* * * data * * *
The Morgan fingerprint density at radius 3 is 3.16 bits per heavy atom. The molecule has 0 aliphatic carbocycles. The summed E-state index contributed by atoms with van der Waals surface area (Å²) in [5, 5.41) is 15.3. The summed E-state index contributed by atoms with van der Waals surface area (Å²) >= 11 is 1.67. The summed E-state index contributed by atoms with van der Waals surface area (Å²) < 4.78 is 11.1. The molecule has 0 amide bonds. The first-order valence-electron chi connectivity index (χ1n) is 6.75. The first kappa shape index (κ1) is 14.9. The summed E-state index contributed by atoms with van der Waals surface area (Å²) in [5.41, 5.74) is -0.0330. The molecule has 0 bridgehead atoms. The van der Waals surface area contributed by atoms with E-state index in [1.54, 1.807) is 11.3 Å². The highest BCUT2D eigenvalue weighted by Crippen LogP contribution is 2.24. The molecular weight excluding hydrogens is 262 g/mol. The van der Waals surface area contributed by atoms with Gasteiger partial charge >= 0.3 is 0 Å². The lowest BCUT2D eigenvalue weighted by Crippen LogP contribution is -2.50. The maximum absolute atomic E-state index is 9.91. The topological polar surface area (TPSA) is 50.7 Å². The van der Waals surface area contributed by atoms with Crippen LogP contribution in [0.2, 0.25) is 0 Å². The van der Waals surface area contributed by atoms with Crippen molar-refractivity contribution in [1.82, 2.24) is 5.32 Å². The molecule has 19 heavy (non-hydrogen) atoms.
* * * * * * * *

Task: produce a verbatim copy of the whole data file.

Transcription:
The Morgan fingerprint density at radius 3 is 3.16 bits per heavy atom. The molecule has 0 aliphatic carbocycles. The summed E-state index contributed by atoms with van der Waals surface area (Å²) in [5, 5.41) is 15.3. The summed E-state index contributed by atoms with van der Waals surface area (Å²) >= 11 is 1.67. The summed E-state index contributed by atoms with van der Waals surface area (Å²) < 4.78 is 11.1. The molecule has 0 amide bonds. The first-order valence-electron chi connectivity index (χ1n) is 6.75. The first kappa shape index (κ1) is 14.9. The summed E-state index contributed by atoms with van der Waals surface area (Å²) in [5.41, 5.74) is -0.0330. The molecule has 0 bridgehead atoms. The van der Waals surface area contributed by atoms with E-state index in [1.54, 1.807) is 11.3 Å². The highest BCUT2D eigenvalue weighted by Crippen LogP contribution is 2.24. The molecular weight excluding hydrogens is 262 g/mol. The van der Waals surface area contributed by atoms with Gasteiger partial charge >= 0.3 is 0 Å². The lowest BCUT2D eigenvalue weighted by Crippen LogP contribution is -2.50. The maximum absolute atomic E-state index is 9.91. The topological polar surface area (TPSA) is 50.7 Å². The van der Waals surface area contributed by atoms with Crippen LogP contribution in [0.2, 0.25) is 0 Å². The van der Waals surface area contributed by atoms with Crippen molar-refractivity contribution in [1.82, 2.24) is 5.32 Å². The molecule has 19 heavy (non-hydrogen) atoms.